The housing crisis has become an out-of-control housing emergency.
From rent hikes to evictions to homelessness, the very idea of the home is under fierce attack.
The People’s Housing Forum believes that communities, activists and all interested groups should work together to challenge this crisis and organise for the guaranteed right to housing for everyone.
Join us at the People’s Housing Forum on January 30th at the Teacher’s Club on Parnell Square to discuss strategies for organising for the right to housing. This will take the form of power structure analysis workshops, where we will collectively look at the people actually making the decisions around housing, and who actually has the power. Then we will discuss how we can organise and come together to challenge that power, and end this crisis. PSA’s are an extremely useful tool for mapping out campaigns, and we will be looking at the issues and power brokers in Social Housing; Private Rental Accomodation; Homelessness; Mortgages & Evictions; Traveller Accommodation; Migrants & Direct Provision.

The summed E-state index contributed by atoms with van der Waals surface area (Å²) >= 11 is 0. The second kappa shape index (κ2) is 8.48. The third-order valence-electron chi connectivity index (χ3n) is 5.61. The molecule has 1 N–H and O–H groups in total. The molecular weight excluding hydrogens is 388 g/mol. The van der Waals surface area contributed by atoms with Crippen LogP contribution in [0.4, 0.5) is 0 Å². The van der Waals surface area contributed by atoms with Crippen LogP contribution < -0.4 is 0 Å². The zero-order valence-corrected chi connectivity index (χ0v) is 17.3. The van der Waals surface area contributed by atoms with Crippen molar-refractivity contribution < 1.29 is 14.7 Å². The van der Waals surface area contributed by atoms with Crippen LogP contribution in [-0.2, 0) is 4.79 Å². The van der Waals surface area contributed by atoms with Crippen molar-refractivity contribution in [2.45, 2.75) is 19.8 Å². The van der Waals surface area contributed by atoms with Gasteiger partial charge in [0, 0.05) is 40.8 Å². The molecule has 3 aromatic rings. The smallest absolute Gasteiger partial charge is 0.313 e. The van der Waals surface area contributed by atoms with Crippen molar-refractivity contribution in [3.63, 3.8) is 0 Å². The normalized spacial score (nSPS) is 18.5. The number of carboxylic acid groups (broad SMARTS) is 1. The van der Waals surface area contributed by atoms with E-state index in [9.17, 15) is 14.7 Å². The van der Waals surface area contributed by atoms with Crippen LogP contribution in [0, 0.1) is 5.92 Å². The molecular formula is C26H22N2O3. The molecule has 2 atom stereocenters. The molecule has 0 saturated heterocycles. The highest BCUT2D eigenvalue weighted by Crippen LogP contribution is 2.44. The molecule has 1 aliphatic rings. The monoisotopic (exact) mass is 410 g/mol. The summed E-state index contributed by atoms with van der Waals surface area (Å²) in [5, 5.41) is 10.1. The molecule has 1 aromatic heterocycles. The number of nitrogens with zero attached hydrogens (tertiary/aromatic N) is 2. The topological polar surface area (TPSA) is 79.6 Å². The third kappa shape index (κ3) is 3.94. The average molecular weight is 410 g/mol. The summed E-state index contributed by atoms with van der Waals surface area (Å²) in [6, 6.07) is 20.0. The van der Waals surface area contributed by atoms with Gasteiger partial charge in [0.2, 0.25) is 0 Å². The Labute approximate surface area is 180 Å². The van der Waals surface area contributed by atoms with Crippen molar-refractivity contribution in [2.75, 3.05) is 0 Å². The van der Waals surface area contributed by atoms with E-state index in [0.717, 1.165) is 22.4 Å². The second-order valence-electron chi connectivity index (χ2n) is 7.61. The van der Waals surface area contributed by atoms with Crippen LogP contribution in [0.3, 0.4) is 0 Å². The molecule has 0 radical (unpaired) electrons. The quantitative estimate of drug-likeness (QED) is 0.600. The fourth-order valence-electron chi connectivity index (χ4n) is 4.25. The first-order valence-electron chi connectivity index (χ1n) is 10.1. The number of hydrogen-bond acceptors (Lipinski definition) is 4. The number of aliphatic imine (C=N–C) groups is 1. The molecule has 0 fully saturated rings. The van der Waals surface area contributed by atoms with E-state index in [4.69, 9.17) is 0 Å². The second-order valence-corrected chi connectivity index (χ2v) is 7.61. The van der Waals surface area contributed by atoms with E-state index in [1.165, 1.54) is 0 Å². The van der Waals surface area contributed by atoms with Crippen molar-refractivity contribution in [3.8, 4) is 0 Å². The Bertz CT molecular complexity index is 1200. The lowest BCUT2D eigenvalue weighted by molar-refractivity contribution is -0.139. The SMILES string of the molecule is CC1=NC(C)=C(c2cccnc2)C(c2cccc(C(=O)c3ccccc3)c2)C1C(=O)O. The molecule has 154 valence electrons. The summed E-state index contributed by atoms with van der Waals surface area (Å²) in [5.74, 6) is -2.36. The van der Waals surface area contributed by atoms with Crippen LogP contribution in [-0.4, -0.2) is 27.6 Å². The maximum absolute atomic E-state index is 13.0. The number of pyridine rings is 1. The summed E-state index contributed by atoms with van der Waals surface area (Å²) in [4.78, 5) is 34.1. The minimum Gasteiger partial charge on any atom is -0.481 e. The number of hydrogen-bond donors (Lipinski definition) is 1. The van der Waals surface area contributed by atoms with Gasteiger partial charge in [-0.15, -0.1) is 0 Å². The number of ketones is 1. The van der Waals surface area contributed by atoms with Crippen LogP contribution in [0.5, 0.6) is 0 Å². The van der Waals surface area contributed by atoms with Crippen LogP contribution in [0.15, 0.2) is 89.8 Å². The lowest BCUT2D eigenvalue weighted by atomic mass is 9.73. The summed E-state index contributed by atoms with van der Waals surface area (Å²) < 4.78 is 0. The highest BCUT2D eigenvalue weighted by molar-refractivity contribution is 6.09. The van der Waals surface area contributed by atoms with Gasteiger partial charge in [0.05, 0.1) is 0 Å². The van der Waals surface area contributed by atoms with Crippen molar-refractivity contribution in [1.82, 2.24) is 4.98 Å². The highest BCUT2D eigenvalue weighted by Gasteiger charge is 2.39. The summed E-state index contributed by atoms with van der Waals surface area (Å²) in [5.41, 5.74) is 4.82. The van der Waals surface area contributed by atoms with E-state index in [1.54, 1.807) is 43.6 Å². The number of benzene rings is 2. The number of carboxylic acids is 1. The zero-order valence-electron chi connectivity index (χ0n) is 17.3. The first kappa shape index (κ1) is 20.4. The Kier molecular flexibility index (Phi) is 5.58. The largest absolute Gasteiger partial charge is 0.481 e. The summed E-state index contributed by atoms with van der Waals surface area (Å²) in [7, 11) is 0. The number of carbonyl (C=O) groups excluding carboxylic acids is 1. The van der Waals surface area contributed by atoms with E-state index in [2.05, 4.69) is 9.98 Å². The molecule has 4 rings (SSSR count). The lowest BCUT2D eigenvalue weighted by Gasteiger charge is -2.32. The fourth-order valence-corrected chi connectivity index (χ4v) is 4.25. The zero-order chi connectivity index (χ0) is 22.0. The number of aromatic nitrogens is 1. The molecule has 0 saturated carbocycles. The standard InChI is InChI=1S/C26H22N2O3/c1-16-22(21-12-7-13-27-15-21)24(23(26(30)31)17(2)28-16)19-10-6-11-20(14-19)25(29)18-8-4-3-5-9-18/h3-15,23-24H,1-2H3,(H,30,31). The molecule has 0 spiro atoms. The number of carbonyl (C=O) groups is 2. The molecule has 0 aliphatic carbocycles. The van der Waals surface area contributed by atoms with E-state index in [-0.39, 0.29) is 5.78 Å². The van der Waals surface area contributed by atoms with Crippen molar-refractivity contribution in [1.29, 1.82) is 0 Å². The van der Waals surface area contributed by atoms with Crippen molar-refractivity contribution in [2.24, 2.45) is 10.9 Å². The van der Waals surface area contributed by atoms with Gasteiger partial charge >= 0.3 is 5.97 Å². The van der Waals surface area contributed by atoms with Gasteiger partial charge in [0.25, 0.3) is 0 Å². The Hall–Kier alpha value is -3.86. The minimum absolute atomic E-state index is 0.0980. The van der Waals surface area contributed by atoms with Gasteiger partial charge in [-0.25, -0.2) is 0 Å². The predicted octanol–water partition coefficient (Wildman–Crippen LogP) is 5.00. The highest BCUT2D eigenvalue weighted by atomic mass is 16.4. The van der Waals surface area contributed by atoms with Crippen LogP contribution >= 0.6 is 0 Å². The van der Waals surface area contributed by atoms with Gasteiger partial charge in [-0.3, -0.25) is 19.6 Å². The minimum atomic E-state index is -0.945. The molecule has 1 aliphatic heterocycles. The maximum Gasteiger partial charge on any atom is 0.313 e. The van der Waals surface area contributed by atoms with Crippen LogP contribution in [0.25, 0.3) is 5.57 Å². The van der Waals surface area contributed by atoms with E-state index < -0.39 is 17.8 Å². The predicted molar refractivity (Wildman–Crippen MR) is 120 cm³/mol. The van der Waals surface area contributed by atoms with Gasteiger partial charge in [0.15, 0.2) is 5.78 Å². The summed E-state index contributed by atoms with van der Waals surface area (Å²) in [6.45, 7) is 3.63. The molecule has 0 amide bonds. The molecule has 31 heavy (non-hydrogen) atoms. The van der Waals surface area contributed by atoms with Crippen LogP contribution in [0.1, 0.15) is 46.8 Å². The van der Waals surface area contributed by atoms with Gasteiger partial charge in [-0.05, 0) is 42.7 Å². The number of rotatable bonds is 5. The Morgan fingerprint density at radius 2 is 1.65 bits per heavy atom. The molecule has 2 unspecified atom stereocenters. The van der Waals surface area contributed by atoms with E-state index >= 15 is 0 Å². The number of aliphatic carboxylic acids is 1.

The previous People’s Housing Forum was held on November 28th , and the goal was to agree upon a common set up demands across those different dimensions of the housing sector. For more information, and to see those demands, visit peopleshousingforum.wordpress.com/peoples-housing-demands/ or email us at firstname.lastname@example.org.
Registration will begin at 09:30 and we will finish at approximately 14:00.
The People’s Housing Forum is hosted by Housing Action Now and the Irish Housing Network, in association with the Geography Department of Maynooth University.
The first conference of what would become the People’s Housing Forum was held in Liberty Hall on October 3rd, hosted by Housing Action Now and the Irish Housing Network in association with the Geography Department of Maynooth University and the Dublin branch of SIPTU. This event, referred to as the ‘Emergency Conference’ on the Resources tab of the above menu, was about bringing together researchers, activists, community workers and people directly affected by housing difficulties in order to reach a consensus understanding of the crisis and efforts made to resist it.